Here are the major proposals or options from the proposal document.
Option 1 is the status quo of $3.2 million for political parties that can only be spent on broadcasting, and parties can not buy additional time.
Option 2 is moderate reform where the allocation can be spent in any advertising medium, and parties may buy additional broadcasting time.
Option 3 is significant reform where the funds can be spent on any purpose (not just election advertising) plus parties may buy additional broadcasting time.
Personally I would restrict access to the allocation to non parliamentary parties, but that is not an option.
Option 3 is effectively state funding of political parties, so I am not in favour. If we are to have taxpayer funds supplied, they should be for the express purpose of election advertising, not to pay people to administer the party.
I support Option 2 then, as it is the fairest, allowing parties to purchase time beyond their allocation and also allowing them a choice of medium.
I would suggest the amount allocated be set in legislation (and inflation adjusted) so a future Government can not just double or triple the amount allocated.
I was pleased to see the paper say:
While some submissions on the issues paper supported an increase in state funding to political parties, many submissions considered there was no case for additional state funding to political parties at the current time, particularly in light of the donations returns for the 2008 general election which demonstrate that some political parties are able to raise adequate private funds for their campaigning.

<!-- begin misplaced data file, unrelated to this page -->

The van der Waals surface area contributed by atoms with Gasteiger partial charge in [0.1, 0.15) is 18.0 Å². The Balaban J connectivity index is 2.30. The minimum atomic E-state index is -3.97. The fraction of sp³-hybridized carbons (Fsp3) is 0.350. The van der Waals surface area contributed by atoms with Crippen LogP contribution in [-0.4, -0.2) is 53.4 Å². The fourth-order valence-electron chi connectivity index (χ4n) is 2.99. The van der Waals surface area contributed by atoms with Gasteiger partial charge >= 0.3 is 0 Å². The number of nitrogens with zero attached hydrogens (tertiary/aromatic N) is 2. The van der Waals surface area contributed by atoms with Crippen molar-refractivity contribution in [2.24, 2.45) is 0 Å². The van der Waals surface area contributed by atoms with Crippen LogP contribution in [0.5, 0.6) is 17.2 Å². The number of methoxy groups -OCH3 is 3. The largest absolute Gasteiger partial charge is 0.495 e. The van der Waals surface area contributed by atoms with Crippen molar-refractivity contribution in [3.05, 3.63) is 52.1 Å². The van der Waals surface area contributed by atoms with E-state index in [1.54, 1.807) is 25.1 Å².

That was a point I made – the empirical evidence from 2008 is that there is sufficient private funding.
Parliamentary Service Funding
No change at this stage just a desire to harmonise definitions of electioneering. I still believe the best way forward is to prohibit PS funding of any advertising during the regulated period.
No change. This is not entirely surprising. Personally I would have got rid of the ability to donate anonymously through the Electoral Commission.
This means the law passed by Labour and the Greens, as it applies to donations, will remain in force.
Campaign expenditure limits
The Government has decided in principle that the limits for party spending (currently $2.4 million effectively) and constituency spending (currently $20,000) should increase. They are seeking feedback on what level they should be set at, and also a desired mechanism to adjust the amount for future elections.
If you inflation and population adjust back to 1995, and include the $1 million broadcasting allocation then the party limit would be close to $5 million. I think $50,000 is around what you need at electorate level to be able to do even a basic campaign. That is a bit over $1/voter only.
Ideally the limits should be calculated using research on how much one needs to spend to reach x% of the population with a frequency of y.
Future increases should be based on inflation and population growth.
Regulated Campaign Period
- Starts on Writ Day. This means a period of around five weeks. Would give PM’s party a huge advantage as they could spend up large before writ day knowing when it will be before others do. Mind you I doubt any party would come close to spending up to the limit for such a short period.
- Starts on 1 August in the scheduled election year. This is my preferred option.
- Starts on 1 May in the scheduled election year. I think this is too far out as it covers the period of the Government’s Budget and you don’t really hit campaign mode until after that.